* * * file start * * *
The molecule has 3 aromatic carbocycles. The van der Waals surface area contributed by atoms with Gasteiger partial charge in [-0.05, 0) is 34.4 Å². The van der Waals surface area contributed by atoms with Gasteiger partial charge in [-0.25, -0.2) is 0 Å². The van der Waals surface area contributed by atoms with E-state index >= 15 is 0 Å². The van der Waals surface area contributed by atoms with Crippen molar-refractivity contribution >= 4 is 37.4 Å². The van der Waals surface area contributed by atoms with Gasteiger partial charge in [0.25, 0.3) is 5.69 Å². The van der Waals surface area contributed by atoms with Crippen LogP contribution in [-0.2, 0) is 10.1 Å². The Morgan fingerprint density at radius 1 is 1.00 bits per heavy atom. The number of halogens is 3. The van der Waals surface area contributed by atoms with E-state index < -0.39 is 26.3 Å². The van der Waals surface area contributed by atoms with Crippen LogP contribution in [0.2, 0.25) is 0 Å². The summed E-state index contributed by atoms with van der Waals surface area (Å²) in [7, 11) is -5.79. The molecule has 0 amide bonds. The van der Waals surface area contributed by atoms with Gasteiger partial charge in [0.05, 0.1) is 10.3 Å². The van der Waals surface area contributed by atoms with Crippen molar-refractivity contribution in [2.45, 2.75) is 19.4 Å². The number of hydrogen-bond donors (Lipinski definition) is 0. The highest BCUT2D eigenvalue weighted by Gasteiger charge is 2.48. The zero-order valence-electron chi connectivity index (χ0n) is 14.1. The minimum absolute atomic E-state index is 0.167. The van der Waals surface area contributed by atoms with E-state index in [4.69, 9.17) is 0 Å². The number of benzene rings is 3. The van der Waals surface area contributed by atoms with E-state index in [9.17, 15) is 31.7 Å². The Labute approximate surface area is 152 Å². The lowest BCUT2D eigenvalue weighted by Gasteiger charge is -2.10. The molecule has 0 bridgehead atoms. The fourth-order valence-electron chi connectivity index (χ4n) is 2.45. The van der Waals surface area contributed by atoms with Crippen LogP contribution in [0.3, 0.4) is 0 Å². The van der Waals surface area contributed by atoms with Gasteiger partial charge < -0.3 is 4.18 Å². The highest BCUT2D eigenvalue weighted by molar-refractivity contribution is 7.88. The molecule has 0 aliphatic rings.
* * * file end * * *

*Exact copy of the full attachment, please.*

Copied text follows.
The molecule has 3 aromatic carbocycles. The van der Waals surface area contributed by atoms with Gasteiger partial charge in [-0.05, 0) is 34.4 Å². The van der Waals surface area contributed by atoms with Gasteiger partial charge in [-0.25, -0.2) is 0 Å². The van der Waals surface area contributed by atoms with E-state index >= 15 is 0 Å². The van der Waals surface area contributed by atoms with Crippen molar-refractivity contribution >= 4 is 37.4 Å². The van der Waals surface area contributed by atoms with Gasteiger partial charge in [0.25, 0.3) is 5.69 Å². The van der Waals surface area contributed by atoms with Crippen LogP contribution in [-0.2, 0) is 10.1 Å². The Morgan fingerprint density at radius 1 is 1.00 bits per heavy atom. The number of halogens is 3. The van der Waals surface area contributed by atoms with E-state index < -0.39 is 26.3 Å². The van der Waals surface area contributed by atoms with Crippen LogP contribution in [0.2, 0.25) is 0 Å². The summed E-state index contributed by atoms with van der Waals surface area (Å²) in [7, 11) is -5.79. The molecule has 0 amide bonds. The van der Waals surface area contributed by atoms with Gasteiger partial charge in [0.05, 0.1) is 10.3 Å². The van der Waals surface area contributed by atoms with Crippen molar-refractivity contribution in [2.45, 2.75) is 19.4 Å². The number of hydrogen-bond donors (Lipinski definition) is 0. The highest BCUT2D eigenvalue weighted by Gasteiger charge is 2.48. The zero-order valence-electron chi connectivity index (χ0n) is 14.1. The minimum absolute atomic E-state index is 0.167. The van der Waals surface area contributed by atoms with E-state index in [4.69, 9.17) is 0 Å². The number of benzene rings is 3. The van der Waals surface area contributed by atoms with E-state index in [9.17, 15) is 31.7 Å². The Labute approximate surface area is 152 Å². The lowest BCUT2D eigenvalue weighted by Gasteiger charge is -2.10. The molecule has 0 bridgehead atoms. The fourth-order valence-electron chi connectivity index (χ4n) is 2.45. The van der Waals surface area contributed by atoms with Crippen LogP contribution in [0.3, 0.4) is 0 Å². The van der Waals surface area contributed by atoms with Gasteiger partial charge < -0.3 is 4.18 Å². The highest BCUT2D eigenvalue weighted by molar-refractivity contribution is 7.88. The molecule has 0 aliphatic rings.